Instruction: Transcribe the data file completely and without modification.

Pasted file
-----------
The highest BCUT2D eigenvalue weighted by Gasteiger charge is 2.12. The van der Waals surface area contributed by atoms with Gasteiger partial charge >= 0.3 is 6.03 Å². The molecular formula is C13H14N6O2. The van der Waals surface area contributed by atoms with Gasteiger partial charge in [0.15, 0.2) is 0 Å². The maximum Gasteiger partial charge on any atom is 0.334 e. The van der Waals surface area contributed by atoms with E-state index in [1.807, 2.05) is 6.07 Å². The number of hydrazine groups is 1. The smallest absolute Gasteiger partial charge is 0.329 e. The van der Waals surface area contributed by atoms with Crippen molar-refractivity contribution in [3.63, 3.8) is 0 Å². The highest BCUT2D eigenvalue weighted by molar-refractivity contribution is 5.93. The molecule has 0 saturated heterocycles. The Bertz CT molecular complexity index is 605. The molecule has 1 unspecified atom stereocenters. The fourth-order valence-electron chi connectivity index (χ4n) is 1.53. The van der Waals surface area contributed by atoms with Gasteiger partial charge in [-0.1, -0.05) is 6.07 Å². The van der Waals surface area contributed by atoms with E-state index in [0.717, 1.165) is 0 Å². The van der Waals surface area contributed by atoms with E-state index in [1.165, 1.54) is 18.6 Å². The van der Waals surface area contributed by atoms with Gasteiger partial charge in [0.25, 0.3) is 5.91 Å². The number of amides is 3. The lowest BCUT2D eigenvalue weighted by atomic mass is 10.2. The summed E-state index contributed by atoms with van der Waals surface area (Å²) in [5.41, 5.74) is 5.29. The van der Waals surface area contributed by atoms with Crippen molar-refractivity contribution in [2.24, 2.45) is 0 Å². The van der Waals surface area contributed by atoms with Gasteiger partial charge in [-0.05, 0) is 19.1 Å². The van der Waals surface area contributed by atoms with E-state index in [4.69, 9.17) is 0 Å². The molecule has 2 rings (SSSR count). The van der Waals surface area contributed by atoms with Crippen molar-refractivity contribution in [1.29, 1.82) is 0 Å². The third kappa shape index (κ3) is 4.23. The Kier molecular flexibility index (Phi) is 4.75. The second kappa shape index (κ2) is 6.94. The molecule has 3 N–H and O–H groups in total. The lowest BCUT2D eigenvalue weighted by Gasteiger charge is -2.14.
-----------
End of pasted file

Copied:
The highest BCUT2D eigenvalue weighted by Gasteiger charge is 2.12. The van der Waals surface area contributed by atoms with Gasteiger partial charge >= 0.3 is 6.03 Å². The molecular formula is C13H14N6O2. The van der Waals surface area contributed by atoms with Gasteiger partial charge in [0.15, 0.2) is 0 Å². The maximum Gasteiger partial charge on any atom is 0.334 e. The van der Waals surface area contributed by atoms with E-state index in [1.807, 2.05) is 6.07 Å². The number of hydrazine groups is 1. The smallest absolute Gasteiger partial charge is 0.329 e. The van der Waals surface area contributed by atoms with Crippen molar-refractivity contribution in [3.63, 3.8) is 0 Å². The highest BCUT2D eigenvalue weighted by molar-refractivity contribution is 5.93. The molecule has 0 saturated heterocycles. The Bertz CT molecular complexity index is 605. The molecule has 1 unspecified atom stereocenters. The fourth-order valence-electron chi connectivity index (χ4n) is 1.53. The van der Waals surface area contributed by atoms with Gasteiger partial charge in [-0.1, -0.05) is 6.07 Å². The van der Waals surface area contributed by atoms with E-state index in [0.717, 1.165) is 0 Å². The van der Waals surface area contributed by atoms with E-state index in [1.165, 1.54) is 18.6 Å². The van der Waals surface area contributed by atoms with Gasteiger partial charge in [0.25, 0.3) is 5.91 Å². The number of amides is 3. The lowest BCUT2D eigenvalue weighted by atomic mass is 10.2. The summed E-state index contributed by atoms with van der Waals surface area (Å²) in [5.41, 5.74) is 5.29. The van der Waals surface area contributed by atoms with Crippen molar-refractivity contribution in [2.24, 2.45) is 0 Å². The van der Waals surface area contributed by atoms with Gasteiger partial charge in [-0.05, 0) is 19.1 Å². The van der Waals surface area contributed by atoms with E-state index in [4.69, 9.17) is 0 Å². The molecule has 2 rings (SSSR count). The van der Waals surface area contributed by atoms with Crippen molar-refractivity contribution in [1.29, 1.82) is 0 Å². The third kappa shape index (κ3) is 4.23. The Kier molecular flexibility index (Phi) is 4.75. The second kappa shape index (κ2) is 6.94. The molecule has 3 N–H and O–H groups in total. The lowest BCUT2D eigenvalue weighted by Gasteiger charge is -2.14.